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Author Topic: Monochrome sensor question  (Read 397 times)

PeterAit

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Monochrome sensor question
« on: January 18, 2018, 11:08:08 AM »

I finally bit the bullet and ordered a Leica Monochrom, and between UPS and the weather my overnight delivery has turned into 3 days (and counting). So to amuse my impatient self I am trying to educate myself about camera sensors and how they work.

I understand how the Bayer array works, with 4 individual sensels (2 green, 1 red, 1 blue) being combined in processing to provide one pixel in the final full-color image. This tells me that the sensor in a (say) 25 MP camera really has 100 million individual sensing elements, combined by fours to give 25 MP.

If this is true, then I wonder why Leica limited the Monochrom to 24 MP. Each sensel can be its own pixel, so it seems like it would be easy to create a monochrome camera with 100 MP or more. Maybe the lenses aren’t up to it? What say you?
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Peter
"The difference between genius and stupidity is that genius has its limits." - Albert Einstein

opgr

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Re: Monochrome sensor question
« Reply #1 on: January 18, 2018, 11:13:04 AM »

I understand how the Bayer array works, with 4 individual sensels (2 green, 1 red, 1 blue) being combined in processing to provide one pixel in the final full-color image. This tells me that the sensor in a (say) 25 MP camera really has 100 million individual sensing elements, combined by fours to give 25 MP.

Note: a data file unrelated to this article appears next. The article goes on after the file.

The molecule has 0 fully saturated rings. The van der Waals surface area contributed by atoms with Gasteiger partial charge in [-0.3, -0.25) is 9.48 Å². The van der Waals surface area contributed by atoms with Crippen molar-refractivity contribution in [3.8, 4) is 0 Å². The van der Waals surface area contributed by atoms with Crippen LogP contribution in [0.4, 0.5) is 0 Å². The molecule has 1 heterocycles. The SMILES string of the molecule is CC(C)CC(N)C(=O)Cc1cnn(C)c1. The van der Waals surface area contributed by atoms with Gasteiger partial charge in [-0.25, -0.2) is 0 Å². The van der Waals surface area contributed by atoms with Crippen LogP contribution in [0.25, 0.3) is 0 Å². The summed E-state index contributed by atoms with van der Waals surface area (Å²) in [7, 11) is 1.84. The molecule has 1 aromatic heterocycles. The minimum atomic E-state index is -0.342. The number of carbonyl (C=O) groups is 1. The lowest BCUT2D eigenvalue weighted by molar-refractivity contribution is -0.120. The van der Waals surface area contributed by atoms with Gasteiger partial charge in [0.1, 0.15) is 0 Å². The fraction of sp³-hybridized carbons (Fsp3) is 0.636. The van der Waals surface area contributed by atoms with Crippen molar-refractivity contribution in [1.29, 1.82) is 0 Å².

No, 4 individual sensels are turned into 4 full-color pixels. If it says: 25MP colorcamera, they mean 25MP bayer sensels, half of which are green, and 2 quarts being blue and red. 
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Telecaster

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Re: Monochrome sensor question
« Reply #2 on: January 18, 2018, 05:17:05 PM »

When a four-pixel Bayer matrix is "demosaiced" each individual pixel is given R, G & B values. This is done via fancy math that makes a series of educated guesses based on some starting assumptions and also the RGB values of nearby already-demosaiced pixels…AKA "interpolation." There's an iterative aspect to the process too.

With the Monochrom there's still computation going on before RAW data is rendered, but of course there's no Bayer layer to peel off.

-Dave-
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